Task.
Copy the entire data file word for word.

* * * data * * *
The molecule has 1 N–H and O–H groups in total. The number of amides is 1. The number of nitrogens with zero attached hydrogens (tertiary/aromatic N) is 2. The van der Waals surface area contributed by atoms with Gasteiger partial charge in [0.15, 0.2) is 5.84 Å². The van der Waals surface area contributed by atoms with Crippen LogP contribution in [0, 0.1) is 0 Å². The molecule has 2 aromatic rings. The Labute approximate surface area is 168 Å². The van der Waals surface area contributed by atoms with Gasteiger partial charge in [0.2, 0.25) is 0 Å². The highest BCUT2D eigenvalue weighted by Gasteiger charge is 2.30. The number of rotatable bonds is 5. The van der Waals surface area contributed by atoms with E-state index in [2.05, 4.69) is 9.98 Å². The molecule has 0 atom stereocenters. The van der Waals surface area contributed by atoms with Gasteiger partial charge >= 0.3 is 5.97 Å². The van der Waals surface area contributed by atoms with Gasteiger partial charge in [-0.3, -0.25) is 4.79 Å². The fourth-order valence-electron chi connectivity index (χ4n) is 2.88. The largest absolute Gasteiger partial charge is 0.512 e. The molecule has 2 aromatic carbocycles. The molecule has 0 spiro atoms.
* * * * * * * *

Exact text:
The molecule has 1 N–H and O–H groups in total. The number of amides is 1. The number of nitrogens with zero attached hydrogens (tertiary/aromatic N) is 2. The van der Waals surface area contributed by atoms with Gasteiger partial charge in [0.15, 0.2) is 5.84 Å². The van der Waals surface area contributed by atoms with Crippen LogP contribution in [0, 0.1) is 0 Å². The molecule has 2 aromatic rings. The Labute approximate surface area is 168 Å². The van der Waals surface area contributed by atoms with Gasteiger partial charge in [0.2, 0.25) is 0 Å². The highest BCUT2D eigenvalue weighted by Gasteiger charge is 2.30. The number of rotatable bonds is 5. The van der Waals surface area contributed by atoms with E-state index in [2.05, 4.69) is 9.98 Å². The molecule has 0 atom stereocenters. The van der Waals surface area contributed by atoms with Gasteiger partial charge >= 0.3 is 5.97 Å². The van der Waals surface area contributed by atoms with Gasteiger partial charge in [-0.3, -0.25) is 4.79 Å². The fourth-order valence-electron chi connectivity index (χ4n) is 2.88. The largest absolute Gasteiger partial charge is 0.512 e. The molecule has 2 aromatic carbocycles. The molecule has 0 spiro atoms.